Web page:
Anyone who has been diagnosed with an illness related to asbestos exposure may bring a lawsuit against the party responsible for his or her exposure to asbestos but state laws vary on who may file a suit on behalf of a deceased family member. It may be more difficult to file a lawsuit in some states if the party responsible is a member of the deceased’s extended family. A qualified mesothelioma lawyer can inform you or your family about the law as well as give advice on who is most suited to file the lawsuit.
Lawsuits Filed by the Victim
If you have been diagnosed with any disease that results from the inhalation of asbestos and your employer failed to provide you with a safe work environment, you may seek compensation by filing an injury lawsuit. It may be taxing to handle legal matters while you are undergoing treatment for your disease, but it is best to begin building your case soon after being diagnosed with an illness that is related to asbestos exposure. Each state has different laws regarding the amount of time that you have to file a lawsuit before the statute of limitations expires.
The Spouse of the Deceased
The majority of wrongful death lawsuits are filed by the spouse of the victim if the victim is survived by a husband or a wife. A spouse of a mesothelioma victim has the right to pursue damages for medical care, the loss of income and the pain and suffering the victim experienced before passing away. If the victim’s employer knew of the danger and knowingly endangered workers, the victim’s spouse may also seek punitive damages.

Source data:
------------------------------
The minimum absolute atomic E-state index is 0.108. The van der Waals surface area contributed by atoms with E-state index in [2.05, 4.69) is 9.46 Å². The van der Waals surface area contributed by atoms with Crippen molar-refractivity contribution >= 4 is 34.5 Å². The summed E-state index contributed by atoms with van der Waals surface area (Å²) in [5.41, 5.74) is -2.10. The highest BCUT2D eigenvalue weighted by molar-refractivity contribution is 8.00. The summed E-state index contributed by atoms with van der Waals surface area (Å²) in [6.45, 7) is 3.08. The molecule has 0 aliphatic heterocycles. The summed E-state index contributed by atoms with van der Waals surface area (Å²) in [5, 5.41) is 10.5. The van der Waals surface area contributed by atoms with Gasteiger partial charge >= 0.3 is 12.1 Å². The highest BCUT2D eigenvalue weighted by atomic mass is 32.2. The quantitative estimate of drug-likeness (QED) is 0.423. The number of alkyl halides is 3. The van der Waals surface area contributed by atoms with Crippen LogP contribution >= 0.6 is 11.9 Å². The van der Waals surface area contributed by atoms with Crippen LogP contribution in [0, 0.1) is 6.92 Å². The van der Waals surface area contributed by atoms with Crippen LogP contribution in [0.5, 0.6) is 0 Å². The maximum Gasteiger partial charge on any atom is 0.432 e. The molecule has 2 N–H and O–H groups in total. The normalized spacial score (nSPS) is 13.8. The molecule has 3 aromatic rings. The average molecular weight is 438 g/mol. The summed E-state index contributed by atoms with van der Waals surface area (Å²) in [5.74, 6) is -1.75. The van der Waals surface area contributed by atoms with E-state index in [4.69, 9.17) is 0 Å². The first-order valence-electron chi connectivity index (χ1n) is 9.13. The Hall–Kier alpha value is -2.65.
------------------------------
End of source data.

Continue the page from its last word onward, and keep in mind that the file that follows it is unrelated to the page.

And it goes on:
Children of the Deceased
If the victim is not survived by a spouse, his or her children may file a lawsuit in order to be compensated for all damages that were incurred as a result of the victim’s illness. If the children are minors, they may need a legal guardian to represent their interests in the lawsuit. Laws vary in each state, so it is best to consult a qualified injury attorney to find out whether or not a guardian is required.
Extended Family Members
In some instances brothers, sisters or in-laws may file a lawsuit on behalf of the deceased but the ability of extended family members to file a lawsuit varies by state. If the responsible party for the victim’s illness is a member of his or her extended family, the victim’s family may or may not be allowed to file a lawsuit. In order to find out whether your state allows lawsuits of this nature, it is best to consult a mesothelioma attorney who is knowledgeable on the laws of your state.
Sorting Out Heirship & Legal Rights in a Mesothelioma Lawsuit
We are a firm of experienced and reputable attorneys who can assist you in your time of need by answering your questions and preparing your case. If you or a loved one has developed an illness due to asbestos inhalation over a long period of time, you are entitled to bring a lawsuit against one or more parties who are responsible for your illness or loss. Schedule your free consultation with one of our lawyers today and we can begin to work for you without delay so that you receive the compensation that your case is worth and not a penny less.